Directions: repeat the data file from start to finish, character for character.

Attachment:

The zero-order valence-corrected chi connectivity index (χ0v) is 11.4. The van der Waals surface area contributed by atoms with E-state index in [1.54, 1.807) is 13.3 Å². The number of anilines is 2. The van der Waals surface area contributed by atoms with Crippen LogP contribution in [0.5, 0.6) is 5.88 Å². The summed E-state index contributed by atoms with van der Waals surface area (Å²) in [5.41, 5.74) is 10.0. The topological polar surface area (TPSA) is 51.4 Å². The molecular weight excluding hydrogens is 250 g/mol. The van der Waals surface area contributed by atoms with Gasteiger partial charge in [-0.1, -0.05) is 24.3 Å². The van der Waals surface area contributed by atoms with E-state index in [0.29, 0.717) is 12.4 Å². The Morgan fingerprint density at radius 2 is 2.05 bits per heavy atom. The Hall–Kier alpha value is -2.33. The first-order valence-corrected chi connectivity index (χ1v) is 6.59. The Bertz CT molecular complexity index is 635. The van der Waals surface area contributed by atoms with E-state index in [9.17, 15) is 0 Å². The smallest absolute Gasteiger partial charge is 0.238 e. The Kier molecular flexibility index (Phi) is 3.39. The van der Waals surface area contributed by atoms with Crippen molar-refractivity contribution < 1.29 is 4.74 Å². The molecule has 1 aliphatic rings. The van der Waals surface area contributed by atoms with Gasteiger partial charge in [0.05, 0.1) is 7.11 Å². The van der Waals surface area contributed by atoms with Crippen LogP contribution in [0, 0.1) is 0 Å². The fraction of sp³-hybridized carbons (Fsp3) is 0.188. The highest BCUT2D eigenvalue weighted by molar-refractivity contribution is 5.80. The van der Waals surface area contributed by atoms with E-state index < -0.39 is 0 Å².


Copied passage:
The zero-order valence-corrected chi connectivity index (χ0v) is 11.4. The van der Waals surface area contributed by atoms with E-state index in [1.54, 1.807) is 13.3 Å². The number of anilines is 2. The van der Waals surface area contributed by atoms with Crippen LogP contribution in [0.5, 0.6) is 5.88 Å². The summed E-state index contributed by atoms with van der Waals surface area (Å²) in [5.41, 5.74) is 10.0. The topological polar surface area (TPSA) is 51.4 Å². The molecular weight excluding hydrogens is 250 g/mol. The van der Waals surface area contributed by atoms with Gasteiger partial charge in [-0.1, -0.05) is 24.3 Å². The van der Waals surface area contributed by atoms with E-state index in [0.29, 0.717) is 12.4 Å². The Morgan fingerprint density at radius 2 is 2.05 bits per heavy atom. The Hall–Kier alpha value is -2.33. The first-order valence-corrected chi connectivity index (χ1v) is 6.59. The Bertz CT molecular complexity index is 635. The van der Waals surface area contributed by atoms with E-state index in [9.17, 15) is 0 Å². The smallest absolute Gasteiger partial charge is 0.238 e. The Kier molecular flexibility index (Phi) is 3.39. The van der Waals surface area contributed by atoms with Crippen molar-refractivity contribution < 1.29 is 4.74 Å². The molecule has 1 aliphatic rings. The van der Waals surface area contributed by atoms with Gasteiger partial charge in [0.05, 0.1) is 7.11 Å². The van der Waals surface area contributed by atoms with Crippen LogP contribution in [0, 0.1) is 0 Å². The fraction of sp³-hybridized carbons (Fsp3) is 0.188. The highest BCUT2D eigenvalue weighted by molar-refractivity contribution is 5.80. The van der Waals surface area contributed by atoms with E-state index < -0.39 is 0 Å².